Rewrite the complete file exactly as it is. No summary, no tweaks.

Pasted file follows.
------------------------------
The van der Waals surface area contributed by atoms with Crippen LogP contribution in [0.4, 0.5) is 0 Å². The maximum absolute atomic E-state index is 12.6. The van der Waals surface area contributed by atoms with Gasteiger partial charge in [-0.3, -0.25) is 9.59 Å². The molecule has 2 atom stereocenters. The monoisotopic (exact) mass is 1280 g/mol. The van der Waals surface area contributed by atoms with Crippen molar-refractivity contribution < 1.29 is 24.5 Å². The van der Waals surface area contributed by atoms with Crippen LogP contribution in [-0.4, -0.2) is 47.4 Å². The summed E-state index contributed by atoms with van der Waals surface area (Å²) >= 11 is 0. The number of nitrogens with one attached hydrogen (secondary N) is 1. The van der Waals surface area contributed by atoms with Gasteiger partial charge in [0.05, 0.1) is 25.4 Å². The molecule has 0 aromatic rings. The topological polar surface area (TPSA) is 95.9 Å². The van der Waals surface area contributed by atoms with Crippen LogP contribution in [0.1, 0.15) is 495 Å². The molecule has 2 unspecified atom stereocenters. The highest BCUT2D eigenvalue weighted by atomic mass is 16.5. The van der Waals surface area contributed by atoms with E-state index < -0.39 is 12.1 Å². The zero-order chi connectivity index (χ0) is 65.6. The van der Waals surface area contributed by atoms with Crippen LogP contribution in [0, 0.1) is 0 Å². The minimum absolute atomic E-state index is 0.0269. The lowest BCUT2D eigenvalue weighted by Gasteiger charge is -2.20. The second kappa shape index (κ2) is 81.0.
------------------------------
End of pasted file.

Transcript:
The van der Waals surface area contributed by atoms with Crippen LogP contribution in [0.4, 0.5) is 0 Å². The maximum absolute atomic E-state index is 12.6. The van der Waals surface area contributed by atoms with Gasteiger partial charge in [-0.3, -0.25) is 9.59 Å². The molecule has 2 atom stereocenters. The monoisotopic (exact) mass is 1280 g/mol. The van der Waals surface area contributed by atoms with Crippen molar-refractivity contribution < 1.29 is 24.5 Å². The van der Waals surface area contributed by atoms with Crippen LogP contribution in [-0.4, -0.2) is 47.4 Å². The summed E-state index contributed by atoms with van der Waals surface area (Å²) >= 11 is 0. The number of nitrogens with one attached hydrogen (secondary N) is 1. The van der Waals surface area contributed by atoms with Gasteiger partial charge in [0.05, 0.1) is 25.4 Å². The molecule has 0 aromatic rings. The topological polar surface area (TPSA) is 95.9 Å². The van der Waals surface area contributed by atoms with Crippen LogP contribution in [0.1, 0.15) is 495 Å². The molecule has 2 unspecified atom stereocenters. The highest BCUT2D eigenvalue weighted by atomic mass is 16.5. The van der Waals surface area contributed by atoms with E-state index < -0.39 is 12.1 Å². The zero-order chi connectivity index (χ0) is 65.6. The van der Waals surface area contributed by atoms with Crippen LogP contribution in [0, 0.1) is 0 Å². The minimum absolute atomic E-state index is 0.0269. The lowest BCUT2D eigenvalue weighted by Gasteiger charge is -2.20. The second kappa shape index (κ2) is 81.0.